Shantanu: Which curse were my sons living? Were they too pawns at the hands of the devas?

Ganga: These sons of yours are the eight vasus who were cursed by Rishi Vashisht to be born on earth as mortals and suffer the pain like them. (To read the details of the curse, click here). The eight vasus approached me, the mother of all beings, to save them from this. I promised to give them birth through my own womb and set them free as soon as they were born. That is what you had been seeing all this while, shocked, as you had no idea about your previous life and the curses. The cause of all sufferings is rooted in our past karma.

Shantanu: But at least, I have my one son alive now who will be my heir and three of us can live together happily, now that everything is revealed.

Ganga: I apologize but I do not see that happening, my king. You have broken your promise and this means I will have to leave you now. By obstructing the flow of destiny, you have managed to save your eighth child but happiness is not something that he will know for long. He is a great soul but not destined to be an heir nor to see his progeny inheriting the throne.

Shantanu: That’s not true! I will not let this happen. He is my son and I will ensure that he inherits my throne.

Ganga: Try as you will. What’s written in the destiny cannot be changed. All I can do for you is to take him away and impart him education from the best teachers in the world. He will be a master at politics, philosophy, religion and martial arts. He will follow the code of conduct of a Kshatriya like no other man has ever followed, no other man ever will. After he graduates, I will send him back to his father well prepared. Time will tell the rest of the story. 5-3 Shantanu and Ganga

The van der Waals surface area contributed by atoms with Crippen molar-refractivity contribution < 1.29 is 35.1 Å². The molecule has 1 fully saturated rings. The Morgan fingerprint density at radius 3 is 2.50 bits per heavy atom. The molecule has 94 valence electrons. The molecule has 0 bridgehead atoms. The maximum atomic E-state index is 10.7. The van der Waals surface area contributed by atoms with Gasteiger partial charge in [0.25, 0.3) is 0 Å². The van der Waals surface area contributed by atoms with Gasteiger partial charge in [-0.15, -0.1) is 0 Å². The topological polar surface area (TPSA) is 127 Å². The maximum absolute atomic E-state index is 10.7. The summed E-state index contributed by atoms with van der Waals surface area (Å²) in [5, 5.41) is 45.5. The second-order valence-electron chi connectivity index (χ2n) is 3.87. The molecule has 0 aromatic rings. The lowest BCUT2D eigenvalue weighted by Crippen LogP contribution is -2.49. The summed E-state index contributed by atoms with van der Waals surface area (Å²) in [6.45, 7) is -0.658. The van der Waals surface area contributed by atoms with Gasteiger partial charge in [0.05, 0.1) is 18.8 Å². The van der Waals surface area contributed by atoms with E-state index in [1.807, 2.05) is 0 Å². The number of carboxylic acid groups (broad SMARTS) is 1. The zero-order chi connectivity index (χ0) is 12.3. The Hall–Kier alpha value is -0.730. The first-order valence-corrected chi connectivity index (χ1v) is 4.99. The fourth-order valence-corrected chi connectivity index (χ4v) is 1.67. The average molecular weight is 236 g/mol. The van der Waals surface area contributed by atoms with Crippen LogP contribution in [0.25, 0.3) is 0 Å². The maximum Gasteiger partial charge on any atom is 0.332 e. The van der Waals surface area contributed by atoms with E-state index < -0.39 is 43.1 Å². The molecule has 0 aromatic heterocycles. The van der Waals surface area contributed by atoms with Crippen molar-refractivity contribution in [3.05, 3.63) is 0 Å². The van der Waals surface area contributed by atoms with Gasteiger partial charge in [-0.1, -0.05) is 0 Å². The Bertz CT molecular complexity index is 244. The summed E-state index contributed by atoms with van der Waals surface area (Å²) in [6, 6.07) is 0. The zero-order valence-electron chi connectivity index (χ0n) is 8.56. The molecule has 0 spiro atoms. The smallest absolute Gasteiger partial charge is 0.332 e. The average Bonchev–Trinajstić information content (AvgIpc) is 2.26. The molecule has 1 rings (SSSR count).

***

Saying this, Ganga left with her eighth born to return later, leaving Shantanu alone. Shantanu wondered what life had for him ahead and how much of it was now dependent on his past karma that he was still unaware of.

Important Terminologies from Mahabharata

There are a few terminologies that appear as frequently in Mahabharata as cheer-leaders appear in the IPL matches. The only difference is that the terminologies mostly appear for a reason.

I hope knowing these terminologies would help in understanding the Epic more. Dissecting them, however, would not do much good. They can be highly confusing and unbelievably random but that’s true for most of our studies. Isn’t it?